O'Fallon School District 90 says it can't keep pace with falling state revenues and wants district voters to raise property taxes on themselves by 49 cents per $100.
Whether the voters will agree will depend on how well school administrators and board members plead their case between now and the April election.
If this referendum is going to pass, voters will have to be convinced that the district has already made sufficient cuts and that additional cuts would be devastating. We're not sure the district can do that on either count.
Since 2009, the district has cut more than $3 million, but those cuts don't seem particularly deep. More jobs could be eliminated without hurting the quality of education in the classroom. Salaries could be rolled back, not just frozen.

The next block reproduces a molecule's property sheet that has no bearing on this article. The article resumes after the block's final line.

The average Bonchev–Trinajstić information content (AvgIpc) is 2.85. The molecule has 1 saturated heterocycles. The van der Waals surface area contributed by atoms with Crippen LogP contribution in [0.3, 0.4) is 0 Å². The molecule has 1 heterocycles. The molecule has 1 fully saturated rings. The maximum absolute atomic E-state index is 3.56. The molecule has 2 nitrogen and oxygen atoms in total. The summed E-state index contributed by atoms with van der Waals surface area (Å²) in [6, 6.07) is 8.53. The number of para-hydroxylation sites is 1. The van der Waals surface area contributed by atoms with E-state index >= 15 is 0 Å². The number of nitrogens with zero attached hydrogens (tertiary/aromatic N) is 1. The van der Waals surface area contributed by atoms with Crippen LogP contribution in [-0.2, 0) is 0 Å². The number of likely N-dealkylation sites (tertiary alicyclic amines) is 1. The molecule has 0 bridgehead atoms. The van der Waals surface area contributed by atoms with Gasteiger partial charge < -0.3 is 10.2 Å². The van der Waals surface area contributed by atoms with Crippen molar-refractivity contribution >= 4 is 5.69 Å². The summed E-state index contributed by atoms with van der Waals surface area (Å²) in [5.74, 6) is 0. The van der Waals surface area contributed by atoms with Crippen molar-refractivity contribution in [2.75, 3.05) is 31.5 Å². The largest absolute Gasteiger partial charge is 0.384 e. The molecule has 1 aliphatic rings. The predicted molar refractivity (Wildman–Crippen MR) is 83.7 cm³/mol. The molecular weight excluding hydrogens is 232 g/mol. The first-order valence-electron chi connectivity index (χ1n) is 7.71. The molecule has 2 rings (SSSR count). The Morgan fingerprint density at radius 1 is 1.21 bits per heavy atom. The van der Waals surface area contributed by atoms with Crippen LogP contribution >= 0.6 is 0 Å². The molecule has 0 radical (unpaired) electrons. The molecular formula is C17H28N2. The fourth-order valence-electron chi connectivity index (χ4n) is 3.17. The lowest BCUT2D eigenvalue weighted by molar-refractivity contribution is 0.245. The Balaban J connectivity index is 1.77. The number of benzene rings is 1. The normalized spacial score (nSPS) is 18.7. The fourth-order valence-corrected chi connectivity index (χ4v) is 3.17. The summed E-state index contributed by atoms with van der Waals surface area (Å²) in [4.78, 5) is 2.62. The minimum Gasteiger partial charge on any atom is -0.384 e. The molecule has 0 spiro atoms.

The district says that extracurricular activities would be on the chopping block without a tax increase, but many people believe tax dollars shouldn't be funding those anyway. Losing an assistant principal or staggering the cleaning of classrooms, two other threatened cuts, doesn't sound that bad, either.
In short, if the district expects voters to sacrifice, the district has to do so first.